Liquidity Risk, Bank Networks, and the Value of Joining the Federal Reserve System

56 Pages Posted: 2 Nov 2015

See all articles by Charles W. Calomiris

Charles W. Calomiris

Columbia University - Columbia Business School; National Bureau of Economic Research (NBER)

Matthew Jaremski

Utah State University - Huntsman School of Business; National Bureau of Economic Research (NBER)

Haelim Anderson

Government of the United States of America – Federal Deposit Insurance Corporation

Gary Richardson

University of California at Irvine; National Bureau of Economic Research

Multiple version iconThere are 4 versions of this paper

Date Written: October 2015

Abstract

Reducing systemic liquidity risk related to seasonal swings in loan demand was one reason for the founding of the Federal Reserve System. Existing evidence on the post-Federal Reserve increase in the seasonal volatility of aggregate lending and the decrease in seasonal interest rate swings suggests that it succeeded in that mission. Nevertheless, less than 8 percent of state-chartered banks joined the Federal Reserve in its first decade. Some have speculated that nonmembers could avoid higher costs of the Federal Reserve’s reserve requirements while still obtaining access indirectly to the Federal Reserve discount window through contacts with Federal Reserve members. We find that individual bank attributes related to the extent of banks’ ability to mitigate seasonal loan demand variation predict banks’ decisions to join the Federal Reserve. Consistent with the notion that banks could obtain indirect access to the discount window through interbank transfers, we find that a bank’s position within the interbank network (as a user or provider of liquidity) predicts the timing of its entry into the Federal Reserve System and the effect of Federal Reserve membership on its lending behavior. We also find that indirect access to the Federal Reserve was not as good as direct access. Federal Reserve member banks saw a greater increase in lending than nonmember banks.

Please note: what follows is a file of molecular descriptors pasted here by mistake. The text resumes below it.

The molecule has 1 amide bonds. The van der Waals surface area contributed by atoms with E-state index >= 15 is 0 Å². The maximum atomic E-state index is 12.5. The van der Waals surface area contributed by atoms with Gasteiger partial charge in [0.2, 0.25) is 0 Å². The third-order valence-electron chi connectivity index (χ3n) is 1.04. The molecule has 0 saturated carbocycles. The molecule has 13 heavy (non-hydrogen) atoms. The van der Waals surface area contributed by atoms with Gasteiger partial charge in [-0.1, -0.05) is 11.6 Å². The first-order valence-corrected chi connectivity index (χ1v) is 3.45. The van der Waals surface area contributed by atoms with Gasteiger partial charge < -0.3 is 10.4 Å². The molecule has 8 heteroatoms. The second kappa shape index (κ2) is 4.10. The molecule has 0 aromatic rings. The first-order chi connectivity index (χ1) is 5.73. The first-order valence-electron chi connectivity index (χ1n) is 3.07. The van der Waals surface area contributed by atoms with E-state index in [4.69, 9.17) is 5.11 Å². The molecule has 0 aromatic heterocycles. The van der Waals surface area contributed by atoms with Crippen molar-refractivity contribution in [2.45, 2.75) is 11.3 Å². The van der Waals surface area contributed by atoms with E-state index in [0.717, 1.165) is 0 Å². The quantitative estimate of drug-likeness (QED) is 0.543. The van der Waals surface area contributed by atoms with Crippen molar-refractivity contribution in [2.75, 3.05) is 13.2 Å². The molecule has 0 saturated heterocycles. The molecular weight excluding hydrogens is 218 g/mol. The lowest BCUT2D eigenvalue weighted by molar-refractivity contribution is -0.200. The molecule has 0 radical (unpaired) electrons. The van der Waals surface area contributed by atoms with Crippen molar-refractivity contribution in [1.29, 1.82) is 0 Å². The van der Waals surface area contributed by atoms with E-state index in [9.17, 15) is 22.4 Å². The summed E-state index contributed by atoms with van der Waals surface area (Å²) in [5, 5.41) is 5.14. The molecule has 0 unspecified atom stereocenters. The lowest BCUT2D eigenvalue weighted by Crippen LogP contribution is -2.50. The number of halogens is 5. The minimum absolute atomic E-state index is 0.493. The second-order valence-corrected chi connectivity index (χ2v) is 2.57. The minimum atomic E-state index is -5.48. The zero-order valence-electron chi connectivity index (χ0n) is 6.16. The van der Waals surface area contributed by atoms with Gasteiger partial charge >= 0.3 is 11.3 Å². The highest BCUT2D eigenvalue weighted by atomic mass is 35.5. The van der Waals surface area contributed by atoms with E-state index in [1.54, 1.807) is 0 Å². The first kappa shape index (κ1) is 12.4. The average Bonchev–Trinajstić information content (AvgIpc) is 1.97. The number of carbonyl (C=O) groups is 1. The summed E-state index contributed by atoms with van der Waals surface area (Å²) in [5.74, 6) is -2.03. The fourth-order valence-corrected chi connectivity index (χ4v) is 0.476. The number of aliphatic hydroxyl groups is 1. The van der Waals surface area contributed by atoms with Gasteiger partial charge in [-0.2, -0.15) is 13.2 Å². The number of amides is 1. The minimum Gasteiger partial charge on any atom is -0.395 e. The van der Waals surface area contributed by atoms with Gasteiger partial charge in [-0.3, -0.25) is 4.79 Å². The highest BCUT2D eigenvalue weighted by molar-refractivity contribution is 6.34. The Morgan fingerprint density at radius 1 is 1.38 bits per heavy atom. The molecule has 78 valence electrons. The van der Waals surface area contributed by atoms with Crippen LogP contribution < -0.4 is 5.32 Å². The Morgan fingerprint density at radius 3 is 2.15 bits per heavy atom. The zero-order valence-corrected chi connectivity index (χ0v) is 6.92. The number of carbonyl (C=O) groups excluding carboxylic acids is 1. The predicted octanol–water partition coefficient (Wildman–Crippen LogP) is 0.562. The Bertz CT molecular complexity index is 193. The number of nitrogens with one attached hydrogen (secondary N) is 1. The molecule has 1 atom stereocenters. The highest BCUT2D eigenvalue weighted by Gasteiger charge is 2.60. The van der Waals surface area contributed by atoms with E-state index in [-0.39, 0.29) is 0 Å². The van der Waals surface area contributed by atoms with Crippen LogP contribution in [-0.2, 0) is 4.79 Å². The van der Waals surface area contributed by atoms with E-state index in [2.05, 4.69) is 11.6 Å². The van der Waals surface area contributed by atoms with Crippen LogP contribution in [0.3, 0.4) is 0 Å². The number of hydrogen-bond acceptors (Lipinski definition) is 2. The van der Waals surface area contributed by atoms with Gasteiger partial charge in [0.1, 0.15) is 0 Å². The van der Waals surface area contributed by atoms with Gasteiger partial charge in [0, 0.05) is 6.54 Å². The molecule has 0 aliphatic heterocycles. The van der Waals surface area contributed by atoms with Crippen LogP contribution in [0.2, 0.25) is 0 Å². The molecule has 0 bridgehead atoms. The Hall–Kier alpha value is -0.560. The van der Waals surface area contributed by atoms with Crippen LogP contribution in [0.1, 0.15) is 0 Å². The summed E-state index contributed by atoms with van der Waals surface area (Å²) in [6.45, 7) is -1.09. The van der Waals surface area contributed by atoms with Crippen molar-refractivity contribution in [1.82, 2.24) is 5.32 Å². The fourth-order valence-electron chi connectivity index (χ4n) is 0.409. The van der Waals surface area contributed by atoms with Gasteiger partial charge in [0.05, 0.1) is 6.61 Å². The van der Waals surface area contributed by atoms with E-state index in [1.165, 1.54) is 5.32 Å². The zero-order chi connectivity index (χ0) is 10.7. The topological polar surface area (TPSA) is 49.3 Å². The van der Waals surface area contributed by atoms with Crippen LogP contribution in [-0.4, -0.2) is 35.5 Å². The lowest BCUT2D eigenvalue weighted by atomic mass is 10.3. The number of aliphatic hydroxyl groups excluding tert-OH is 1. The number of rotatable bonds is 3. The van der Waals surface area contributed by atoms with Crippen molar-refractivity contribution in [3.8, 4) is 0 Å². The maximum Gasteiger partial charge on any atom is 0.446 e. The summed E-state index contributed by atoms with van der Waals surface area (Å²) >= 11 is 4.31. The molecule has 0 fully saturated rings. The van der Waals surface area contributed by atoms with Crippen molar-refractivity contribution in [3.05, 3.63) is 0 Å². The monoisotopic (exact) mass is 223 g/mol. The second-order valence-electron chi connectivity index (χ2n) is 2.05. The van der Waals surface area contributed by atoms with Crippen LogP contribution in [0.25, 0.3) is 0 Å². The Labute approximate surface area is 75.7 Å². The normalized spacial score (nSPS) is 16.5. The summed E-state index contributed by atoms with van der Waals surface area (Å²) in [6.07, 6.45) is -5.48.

Suggested Citation

Calomiris, Charles W. and Jaremski, Matthew and Anderson, Haelim and Richardson, Gary, Liquidity Risk, Bank Networks, and the Value of Joining the Federal Reserve System (October 2015). NBER Working Paper No. w21684, Available at SSRN: https://ssrn.com/abstract=2684968

Charles W. Calomiris (Contact Author)

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Matthew Jaremski

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Haelim Anderson

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